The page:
When it comes to any sexual activity it is vitally important to create a safe, equal, and agreed upon environment for all parties involved. The best way to to this is create a culture of consent through a clearly expressed and mutually understood agreement for specific sexual behavior.

Best Practices

  • Talk: Ongoing conversation is an important vehicle for consent. Stating your own desires doesn’t ensure consent. Both parties should clearly and unambiguously express consent.
  • Clarify: when in doubt, find out. Don’t be afraid to ask questions if anything is unclear. The responsibility for obtaining consent lies with the person initiating the sexual act. Avoid ambiguity; be verbal. Without verbal conversation, mutual agreement and understanding is difficult, if not impossible, to reach.
  • Mutuality: sex is a two-way street. If sex is mutually and simultaneously initiated, then responsibility for communicating consent (agreeing/obtaining/refusing/denying) continues to rest with all involved.
  • On-going process: Consent should be understood as an on-going process rather than a one-time, one-conversation, open door to any or all sexual interactions. Be aware that consent for one act (such as kissing) does not automatically imply consent for subsequent behaviors. Asking “Do you want to have sex with me?” is a good start but not enough. People have different ideas about what sex is.
  • Respect: Consensual sex is best established when both partners can express themselves, be listened to, and have their desires and needs respected.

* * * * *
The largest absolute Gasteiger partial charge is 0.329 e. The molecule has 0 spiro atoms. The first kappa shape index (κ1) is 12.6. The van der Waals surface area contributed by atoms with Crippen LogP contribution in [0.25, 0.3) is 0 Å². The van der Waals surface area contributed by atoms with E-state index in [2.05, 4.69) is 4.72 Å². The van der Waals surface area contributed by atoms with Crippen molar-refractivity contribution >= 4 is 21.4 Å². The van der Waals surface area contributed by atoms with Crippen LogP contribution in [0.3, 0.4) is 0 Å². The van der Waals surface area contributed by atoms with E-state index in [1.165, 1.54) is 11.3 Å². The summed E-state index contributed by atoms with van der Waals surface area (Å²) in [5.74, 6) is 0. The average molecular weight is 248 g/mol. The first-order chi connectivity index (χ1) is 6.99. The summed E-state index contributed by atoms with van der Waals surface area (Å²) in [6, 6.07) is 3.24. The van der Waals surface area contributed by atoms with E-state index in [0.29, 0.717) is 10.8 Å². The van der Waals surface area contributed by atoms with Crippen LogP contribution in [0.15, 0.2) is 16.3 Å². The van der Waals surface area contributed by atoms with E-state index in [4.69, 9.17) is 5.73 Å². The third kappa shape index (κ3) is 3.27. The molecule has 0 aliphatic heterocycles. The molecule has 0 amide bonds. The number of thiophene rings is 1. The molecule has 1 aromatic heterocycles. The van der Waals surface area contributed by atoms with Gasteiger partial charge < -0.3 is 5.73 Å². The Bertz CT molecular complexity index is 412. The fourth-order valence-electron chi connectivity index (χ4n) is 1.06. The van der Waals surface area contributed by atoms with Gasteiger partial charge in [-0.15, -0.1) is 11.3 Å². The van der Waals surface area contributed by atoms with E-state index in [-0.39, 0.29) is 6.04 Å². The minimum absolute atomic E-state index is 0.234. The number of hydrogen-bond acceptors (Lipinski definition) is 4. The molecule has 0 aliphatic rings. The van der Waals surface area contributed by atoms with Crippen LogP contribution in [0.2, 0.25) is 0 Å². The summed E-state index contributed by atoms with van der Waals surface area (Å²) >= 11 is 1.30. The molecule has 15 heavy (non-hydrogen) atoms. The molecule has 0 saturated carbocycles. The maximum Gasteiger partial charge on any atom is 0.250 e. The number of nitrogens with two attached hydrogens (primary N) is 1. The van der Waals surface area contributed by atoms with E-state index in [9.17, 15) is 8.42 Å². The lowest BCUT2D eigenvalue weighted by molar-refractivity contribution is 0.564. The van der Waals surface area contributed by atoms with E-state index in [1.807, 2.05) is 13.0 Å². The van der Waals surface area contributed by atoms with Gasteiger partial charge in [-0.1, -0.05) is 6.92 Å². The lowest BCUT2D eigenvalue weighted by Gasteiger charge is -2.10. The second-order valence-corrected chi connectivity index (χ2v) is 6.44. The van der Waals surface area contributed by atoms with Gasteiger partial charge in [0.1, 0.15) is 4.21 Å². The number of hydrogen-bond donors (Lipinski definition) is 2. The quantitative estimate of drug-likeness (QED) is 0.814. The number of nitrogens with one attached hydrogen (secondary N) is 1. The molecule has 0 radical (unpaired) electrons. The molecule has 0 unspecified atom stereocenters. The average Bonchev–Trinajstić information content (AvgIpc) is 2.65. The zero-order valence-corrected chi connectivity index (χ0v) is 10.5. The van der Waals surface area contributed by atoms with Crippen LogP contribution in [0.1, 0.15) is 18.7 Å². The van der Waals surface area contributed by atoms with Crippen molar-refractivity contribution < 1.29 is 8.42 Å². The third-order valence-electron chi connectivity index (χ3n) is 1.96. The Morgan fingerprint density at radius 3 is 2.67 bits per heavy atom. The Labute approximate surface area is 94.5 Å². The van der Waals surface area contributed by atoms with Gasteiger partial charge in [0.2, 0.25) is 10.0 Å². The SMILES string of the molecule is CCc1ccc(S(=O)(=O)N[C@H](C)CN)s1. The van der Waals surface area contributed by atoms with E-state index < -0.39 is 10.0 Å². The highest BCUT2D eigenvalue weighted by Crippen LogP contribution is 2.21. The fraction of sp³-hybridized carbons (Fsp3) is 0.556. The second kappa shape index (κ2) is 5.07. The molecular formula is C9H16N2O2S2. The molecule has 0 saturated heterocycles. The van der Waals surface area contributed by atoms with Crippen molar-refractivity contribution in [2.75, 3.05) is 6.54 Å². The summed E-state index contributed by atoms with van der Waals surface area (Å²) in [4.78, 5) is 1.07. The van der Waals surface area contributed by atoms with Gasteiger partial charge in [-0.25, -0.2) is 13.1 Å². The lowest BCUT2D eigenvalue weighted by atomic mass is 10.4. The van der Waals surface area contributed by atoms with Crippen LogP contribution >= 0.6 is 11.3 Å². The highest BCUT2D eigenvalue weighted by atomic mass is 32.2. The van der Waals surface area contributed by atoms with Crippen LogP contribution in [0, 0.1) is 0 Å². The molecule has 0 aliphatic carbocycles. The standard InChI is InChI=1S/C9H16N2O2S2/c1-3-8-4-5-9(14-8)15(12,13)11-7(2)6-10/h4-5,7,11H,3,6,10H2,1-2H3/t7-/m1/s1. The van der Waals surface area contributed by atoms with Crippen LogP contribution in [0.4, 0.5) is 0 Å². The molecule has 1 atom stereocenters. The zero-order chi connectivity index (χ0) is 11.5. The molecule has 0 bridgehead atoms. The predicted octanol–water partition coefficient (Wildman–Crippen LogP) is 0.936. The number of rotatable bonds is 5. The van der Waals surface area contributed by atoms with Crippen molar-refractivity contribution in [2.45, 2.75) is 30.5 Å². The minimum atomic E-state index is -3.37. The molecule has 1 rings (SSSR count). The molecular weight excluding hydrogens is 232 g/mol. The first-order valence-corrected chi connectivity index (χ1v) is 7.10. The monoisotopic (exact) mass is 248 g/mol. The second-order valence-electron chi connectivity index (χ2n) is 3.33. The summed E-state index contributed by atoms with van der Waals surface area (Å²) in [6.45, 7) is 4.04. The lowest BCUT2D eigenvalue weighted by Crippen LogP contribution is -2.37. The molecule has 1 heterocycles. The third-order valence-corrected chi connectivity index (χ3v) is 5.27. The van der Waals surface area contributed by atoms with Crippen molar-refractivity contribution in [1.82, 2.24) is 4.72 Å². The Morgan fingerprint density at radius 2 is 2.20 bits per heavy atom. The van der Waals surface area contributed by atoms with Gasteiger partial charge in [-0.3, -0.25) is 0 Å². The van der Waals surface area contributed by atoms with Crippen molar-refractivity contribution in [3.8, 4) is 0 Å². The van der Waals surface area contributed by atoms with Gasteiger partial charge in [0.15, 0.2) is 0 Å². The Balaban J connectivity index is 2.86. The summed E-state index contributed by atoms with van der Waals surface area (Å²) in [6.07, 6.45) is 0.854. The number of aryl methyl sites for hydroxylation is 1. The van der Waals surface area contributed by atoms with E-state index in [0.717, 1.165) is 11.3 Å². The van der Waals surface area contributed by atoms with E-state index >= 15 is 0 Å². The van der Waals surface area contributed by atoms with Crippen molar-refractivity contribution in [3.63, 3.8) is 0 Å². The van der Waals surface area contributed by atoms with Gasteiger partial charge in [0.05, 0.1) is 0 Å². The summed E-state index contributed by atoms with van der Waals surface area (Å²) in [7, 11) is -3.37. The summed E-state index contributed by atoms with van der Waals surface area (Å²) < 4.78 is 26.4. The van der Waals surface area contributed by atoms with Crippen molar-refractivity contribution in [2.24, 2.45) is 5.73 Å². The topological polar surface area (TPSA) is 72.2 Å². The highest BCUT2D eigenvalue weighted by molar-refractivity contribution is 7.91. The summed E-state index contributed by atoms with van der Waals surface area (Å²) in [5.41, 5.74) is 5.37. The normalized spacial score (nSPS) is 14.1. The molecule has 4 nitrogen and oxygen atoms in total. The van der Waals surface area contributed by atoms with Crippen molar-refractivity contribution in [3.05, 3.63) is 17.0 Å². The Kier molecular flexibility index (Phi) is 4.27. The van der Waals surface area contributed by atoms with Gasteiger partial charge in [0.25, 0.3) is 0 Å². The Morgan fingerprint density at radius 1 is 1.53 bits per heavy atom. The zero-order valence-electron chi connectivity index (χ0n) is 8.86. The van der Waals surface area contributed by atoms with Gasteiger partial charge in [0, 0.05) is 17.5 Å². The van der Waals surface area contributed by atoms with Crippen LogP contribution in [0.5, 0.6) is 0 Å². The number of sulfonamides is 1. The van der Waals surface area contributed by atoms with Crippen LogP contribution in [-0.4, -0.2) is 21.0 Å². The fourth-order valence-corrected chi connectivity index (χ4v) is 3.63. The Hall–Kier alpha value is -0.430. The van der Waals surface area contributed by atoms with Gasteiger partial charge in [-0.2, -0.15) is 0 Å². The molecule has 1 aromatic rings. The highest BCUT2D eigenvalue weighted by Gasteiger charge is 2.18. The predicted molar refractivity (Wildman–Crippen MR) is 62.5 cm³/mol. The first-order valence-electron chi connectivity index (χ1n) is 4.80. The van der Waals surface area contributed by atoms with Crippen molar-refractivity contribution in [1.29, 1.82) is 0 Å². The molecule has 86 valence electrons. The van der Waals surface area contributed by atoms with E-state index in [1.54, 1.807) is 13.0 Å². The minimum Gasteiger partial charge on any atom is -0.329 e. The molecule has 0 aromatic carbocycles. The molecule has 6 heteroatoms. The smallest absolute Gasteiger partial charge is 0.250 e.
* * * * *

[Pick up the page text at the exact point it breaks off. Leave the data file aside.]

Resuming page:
• Check-in: It’s OK to check in and see if your partner is enjoying themselves. If you sense at any point that your partner is not fully participating or not completely engaged in sexual behavior or has changed his/her mind, then ASK if he or she wants to stop. If you’ve changed your mind, say so.
  • No means no: At any point of sexual engagement, anyone has the right to stop any specific act or all sexual interactions. This can be done through verbal statements (“No.” “Don’t.” “I don’t want to do this anymore.” “I don’t like that.” “Stop.”) and/or through nonverbal actions (Pulling away. Pushing away.  Shaking your headGetting up and walking away. Turning away.). At this point, check-in because consent has ended and the other person(s) must comply. No always means NO, not maybe.
  • Accept no for an answer: Do not continue to ask the for sex after someone has said no.

Poor Practices

  • Silence: Silence and/or non-communication and/or relying on assumptions.
  • Intoxication: Affirmative and effective consent CANNOT be given when any person is incapacitated by drugs and/or alcohol, unconscious, or asleep. Some signs of incapacitation include, but are not limited to:
    • Vomiting
    • Slurred speech
    • Decreased motor coordination
    • Unconsciousness
    • Erratic or extreme behavior
    • Knowledge of person’s consumption
    • Bloodshot eyes
  • Violence: The threat of or use of violence or force negates any previous consent or subsequent assumptions of consent.
  • Coercion: Consent which is obtained through the use of fraud or force, whether by physical force, threats, intimidation, or duress, is invalid.
  • Harassment: Sexual harassment and sexual exploitation are always a violation of consent. For instance, masturbating in front of someone without their agreement and/or touching and groping someone at a party is not consensual according to the John Carroll University Interpersonal Violence Policy.